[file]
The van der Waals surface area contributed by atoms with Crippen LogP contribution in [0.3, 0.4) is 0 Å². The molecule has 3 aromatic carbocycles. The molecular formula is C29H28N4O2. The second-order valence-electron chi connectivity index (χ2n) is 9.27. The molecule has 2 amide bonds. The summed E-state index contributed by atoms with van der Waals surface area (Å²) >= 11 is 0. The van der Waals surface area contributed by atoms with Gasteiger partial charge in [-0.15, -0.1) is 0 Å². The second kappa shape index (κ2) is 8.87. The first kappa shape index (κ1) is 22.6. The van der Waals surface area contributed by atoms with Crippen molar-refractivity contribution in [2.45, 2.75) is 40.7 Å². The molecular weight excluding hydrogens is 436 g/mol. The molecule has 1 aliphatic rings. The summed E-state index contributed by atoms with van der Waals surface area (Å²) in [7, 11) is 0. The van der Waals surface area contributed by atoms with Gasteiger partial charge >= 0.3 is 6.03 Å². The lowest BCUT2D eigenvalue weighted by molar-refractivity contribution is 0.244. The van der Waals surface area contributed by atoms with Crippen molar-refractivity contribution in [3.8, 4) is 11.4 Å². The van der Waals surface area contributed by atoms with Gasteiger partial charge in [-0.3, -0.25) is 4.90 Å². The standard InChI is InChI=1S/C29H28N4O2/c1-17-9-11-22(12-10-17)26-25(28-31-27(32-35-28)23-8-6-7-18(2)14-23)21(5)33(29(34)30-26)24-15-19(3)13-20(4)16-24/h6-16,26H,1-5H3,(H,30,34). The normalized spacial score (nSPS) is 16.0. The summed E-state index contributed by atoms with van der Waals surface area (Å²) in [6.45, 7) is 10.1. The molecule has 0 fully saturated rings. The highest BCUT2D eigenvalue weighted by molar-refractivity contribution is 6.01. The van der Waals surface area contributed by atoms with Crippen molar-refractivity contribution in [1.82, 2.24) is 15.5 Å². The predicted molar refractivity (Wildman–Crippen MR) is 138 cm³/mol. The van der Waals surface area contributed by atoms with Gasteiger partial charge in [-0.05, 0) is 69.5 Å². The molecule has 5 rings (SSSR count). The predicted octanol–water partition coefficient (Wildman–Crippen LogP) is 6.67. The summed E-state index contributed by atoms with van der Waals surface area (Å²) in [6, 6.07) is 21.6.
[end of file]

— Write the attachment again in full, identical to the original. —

The van der Waals surface area contributed by atoms with Crippen LogP contribution in [0.3, 0.4) is 0 Å². The molecule has 3 aromatic carbocycles. The molecular formula is C29H28N4O2. The second-order valence-electron chi connectivity index (χ2n) is 9.27. The molecule has 2 amide bonds. The summed E-state index contributed by atoms with van der Waals surface area (Å²) >= 11 is 0. The van der Waals surface area contributed by atoms with Gasteiger partial charge in [-0.15, -0.1) is 0 Å². The second kappa shape index (κ2) is 8.87. The first kappa shape index (κ1) is 22.6. The van der Waals surface area contributed by atoms with Crippen molar-refractivity contribution in [2.45, 2.75) is 40.7 Å². The molecular weight excluding hydrogens is 436 g/mol. The molecule has 1 aliphatic rings. The summed E-state index contributed by atoms with van der Waals surface area (Å²) in [7, 11) is 0. The van der Waals surface area contributed by atoms with Gasteiger partial charge >= 0.3 is 6.03 Å². The lowest BCUT2D eigenvalue weighted by molar-refractivity contribution is 0.244. The van der Waals surface area contributed by atoms with Crippen molar-refractivity contribution in [3.8, 4) is 11.4 Å². The van der Waals surface area contributed by atoms with Gasteiger partial charge in [-0.3, -0.25) is 4.90 Å². The standard InChI is InChI=1S/C29H28N4O2/c1-17-9-11-22(12-10-17)26-25(28-31-27(32-35-28)23-8-6-7-18(2)14-23)21(5)33(29(34)30-26)24-15-19(3)13-20(4)16-24/h6-16,26H,1-5H3,(H,30,34). The normalized spacial score (nSPS) is 16.0. The summed E-state index contributed by atoms with van der Waals surface area (Å²) in [6.45, 7) is 10.1. The molecule has 0 fully saturated rings. The highest BCUT2D eigenvalue weighted by molar-refractivity contribution is 6.01. The van der Waals surface area contributed by atoms with Crippen molar-refractivity contribution in [1.82, 2.24) is 15.5 Å². The predicted molar refractivity (Wildman–Crippen MR) is 138 cm³/mol. The van der Waals surface area contributed by atoms with Gasteiger partial charge in [-0.05, 0) is 69.5 Å². The molecule has 5 rings (SSSR count). The predicted octanol–water partition coefficient (Wildman–Crippen LogP) is 6.67. The summed E-state index contributed by atoms with van der Waals surface area (Å²) in [6, 6.07) is 21.6.